One thing these articles lacked is the importance of networking on Twitter. It allows a journalist to follow colleagues around the world. Not only is this important to stay up to date, but can help find details and contacts for future stories as well. When I hit a dead end on a story, I often tweet about it and ask my journalist followers to offer suggestions or contacts.

Twitter is more of the right hand man to journalism than a stand alone journalistic medium. To offer an analogy, Twitter is the robin to journalism’s batman: Twitter enhances, links, spreads, and helps journalism, but on it’s own it doesn’t give enough depth to do the job correctly. As for Brian Solis’ claim that Twitter is where journalists will “learn to compete for the future”; only time will tell.

Follow Liz Holliday on Twitter: @presentliz


The following is an article I wrote for my former website back in January 2011:

Twitter is a popular social networking tool, but can it land you a better job? Photo credit: David Saunders

Celebrities do it, companies do it, and so does your neighbour and roommate; with 145 million reported users in 2010, your mom probably does it too. Tweeting has become the most effective marketing tool since Egyptians first started using billboards in ancient times. People can now sit at home (or where ever their smart phones have service) and market themselves, their product, and company, all in 140 characters at a time.

Many claim when used effectively, Twitter can be the key to your future. Numerous blogs, articles, and reports have been written with the claim it will lead to success. However, is the concept of jobs through Twitter a bit of a stretch? Can Twitter actually get you a job?

YES, Tweet and Ye Shall Receive:

Laura Raines of Atlanta Business News says a few years ago she would be skeptical of gaining jobs through social networking, but not anymore. Raines explains the appeal of Twitter lies in its accessibility; “tweets are short (140 characters), to-the-point bits of data.” More so, she claims ‘tweets’ can help you find jobs not advertised elsewhere. “Employers are using social media to find and check out talent,” Raines writes.  And apparently Twitter will not only help you find jobs, but works as a “personal agent” as well. Raines says “it can amplify your personal brand, take your network global, give you access to cutting-edge knowledge and resources, and showcase your credibility and marketability.”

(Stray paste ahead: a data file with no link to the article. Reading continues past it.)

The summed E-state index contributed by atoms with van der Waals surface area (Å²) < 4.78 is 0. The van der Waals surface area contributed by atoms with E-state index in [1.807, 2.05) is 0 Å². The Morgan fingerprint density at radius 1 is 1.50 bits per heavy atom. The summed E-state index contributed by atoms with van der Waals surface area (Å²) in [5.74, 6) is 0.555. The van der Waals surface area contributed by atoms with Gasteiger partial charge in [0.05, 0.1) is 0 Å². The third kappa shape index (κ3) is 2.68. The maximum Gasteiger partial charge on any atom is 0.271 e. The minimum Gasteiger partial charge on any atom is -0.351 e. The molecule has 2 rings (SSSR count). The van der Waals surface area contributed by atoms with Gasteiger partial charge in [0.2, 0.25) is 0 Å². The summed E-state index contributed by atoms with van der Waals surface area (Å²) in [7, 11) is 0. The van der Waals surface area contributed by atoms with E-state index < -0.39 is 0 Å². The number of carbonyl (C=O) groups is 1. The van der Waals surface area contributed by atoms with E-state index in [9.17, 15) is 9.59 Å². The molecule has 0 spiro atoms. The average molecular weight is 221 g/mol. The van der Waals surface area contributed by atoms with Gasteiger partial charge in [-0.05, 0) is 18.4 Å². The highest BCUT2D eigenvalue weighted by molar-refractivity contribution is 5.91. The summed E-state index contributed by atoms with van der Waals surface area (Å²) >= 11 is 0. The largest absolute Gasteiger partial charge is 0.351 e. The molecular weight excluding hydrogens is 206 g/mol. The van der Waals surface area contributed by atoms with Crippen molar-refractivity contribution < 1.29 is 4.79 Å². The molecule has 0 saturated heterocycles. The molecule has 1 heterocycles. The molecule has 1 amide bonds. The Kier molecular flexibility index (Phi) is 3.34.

YES, But Keep It Fresh and Clean:

Not everyone agrees with Raines, however, Forbes’ blogger Susan Gunelius believes Twitter may actually prevent you from landing a job. Gunelius said “it is estimated that over half of hiring is based to some extent on social media research.” This means what you post online, could prevent you from getting your foot in the door at your next job interview. She notes that content on social networks should be kept clean (grandmother approved), kept calm (no angry rants), kept honest (cross your heart and hope to die), and kept quasi-censored (Twitter over-shares might come back to haunt you). According to Gunelius “most corporate human resources departments and hiring managers review job applicant’ online reputations and content before they are contacted for interviews.” So save yourself some grief and keep your dirt and dish for your diary.